Campaign Nonviolence organizer, Wally Inglis, and other activists have set up a regular vigil in Honolulu to protest the warning sirens occurring there to deal with the threat of an attack from North Korea.
Wally said in an interview with a local paper, “We’re saying there is really no defense against nuclear weapons,”… “Our message is that the only shelter is peace. The sirens are giving us the illusion that at some point we’re going to run into a shelter or go under a desk and we’ll be safe. We’re saying we should get rid of the weapons.”
Dorothy Day, founder of the Catholic Worker, held similar vigils in the 1950’s. Jim Forest wrote that, “Such preparation for attack seemed to Day part of an attempt to promote nuclear war as survivable and winnable and to justify spending billions on the military. When the sirens sounded June 15, 1955, Day was among a small group of people sitting in front of City Hall. “In the name of Jesus, who is God, who is Love, we will not obey this order to pretend, to evacuate, to hide. We will not be drilled into fear. We do not have faith in God if we depend upon the Atom Bomb,” a Catholic Worker leaflet explained. Day described her civil disobedience as an act of penance for America’s use of nuclear weapons on Japanese cities.”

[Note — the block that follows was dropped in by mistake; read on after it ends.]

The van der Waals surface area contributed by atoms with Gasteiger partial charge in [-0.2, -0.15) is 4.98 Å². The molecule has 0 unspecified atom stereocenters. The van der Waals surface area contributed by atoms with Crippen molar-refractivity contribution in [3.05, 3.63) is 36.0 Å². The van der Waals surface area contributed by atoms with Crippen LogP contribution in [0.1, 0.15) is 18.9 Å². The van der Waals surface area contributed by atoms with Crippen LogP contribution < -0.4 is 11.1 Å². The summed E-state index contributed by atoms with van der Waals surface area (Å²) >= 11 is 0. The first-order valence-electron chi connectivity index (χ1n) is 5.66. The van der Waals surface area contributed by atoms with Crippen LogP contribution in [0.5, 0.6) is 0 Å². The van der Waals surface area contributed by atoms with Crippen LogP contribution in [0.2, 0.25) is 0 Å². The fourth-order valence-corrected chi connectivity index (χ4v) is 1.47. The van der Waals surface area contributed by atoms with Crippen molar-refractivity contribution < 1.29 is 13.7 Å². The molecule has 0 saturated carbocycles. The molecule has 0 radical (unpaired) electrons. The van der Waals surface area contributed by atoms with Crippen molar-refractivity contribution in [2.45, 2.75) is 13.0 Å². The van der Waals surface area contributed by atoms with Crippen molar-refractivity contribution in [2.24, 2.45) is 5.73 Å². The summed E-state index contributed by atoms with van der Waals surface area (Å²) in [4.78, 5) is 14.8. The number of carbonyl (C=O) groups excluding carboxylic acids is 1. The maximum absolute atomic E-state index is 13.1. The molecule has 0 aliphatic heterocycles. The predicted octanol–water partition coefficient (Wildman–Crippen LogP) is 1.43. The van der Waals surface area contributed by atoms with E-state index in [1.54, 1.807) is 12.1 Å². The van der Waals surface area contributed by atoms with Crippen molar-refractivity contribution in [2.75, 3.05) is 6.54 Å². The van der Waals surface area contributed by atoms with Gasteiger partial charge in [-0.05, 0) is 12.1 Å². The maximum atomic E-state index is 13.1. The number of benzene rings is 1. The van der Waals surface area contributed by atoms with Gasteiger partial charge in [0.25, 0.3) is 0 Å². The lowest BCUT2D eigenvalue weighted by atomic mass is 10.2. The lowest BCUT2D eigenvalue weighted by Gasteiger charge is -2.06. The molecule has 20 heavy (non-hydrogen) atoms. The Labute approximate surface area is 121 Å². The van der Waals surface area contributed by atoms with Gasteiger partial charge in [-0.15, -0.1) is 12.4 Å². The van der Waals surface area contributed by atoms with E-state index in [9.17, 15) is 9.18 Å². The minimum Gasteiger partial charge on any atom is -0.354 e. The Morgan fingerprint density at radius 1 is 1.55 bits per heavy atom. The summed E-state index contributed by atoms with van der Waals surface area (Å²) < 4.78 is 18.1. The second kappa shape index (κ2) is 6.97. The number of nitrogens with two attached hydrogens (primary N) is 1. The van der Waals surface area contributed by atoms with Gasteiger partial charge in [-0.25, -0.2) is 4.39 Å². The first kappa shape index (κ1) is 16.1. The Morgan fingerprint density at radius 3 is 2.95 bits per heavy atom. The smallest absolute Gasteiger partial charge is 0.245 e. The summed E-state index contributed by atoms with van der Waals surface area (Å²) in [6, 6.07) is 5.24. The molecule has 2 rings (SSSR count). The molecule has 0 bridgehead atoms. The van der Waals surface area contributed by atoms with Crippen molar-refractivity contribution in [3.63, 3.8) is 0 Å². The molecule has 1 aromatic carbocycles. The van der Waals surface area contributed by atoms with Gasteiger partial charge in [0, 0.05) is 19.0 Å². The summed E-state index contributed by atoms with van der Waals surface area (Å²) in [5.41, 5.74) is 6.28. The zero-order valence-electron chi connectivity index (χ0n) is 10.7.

Joining Wally in Hawaii was Ann Wright, a retired United States Army colonel. She posted a short video on Facebook about the vigil, see below.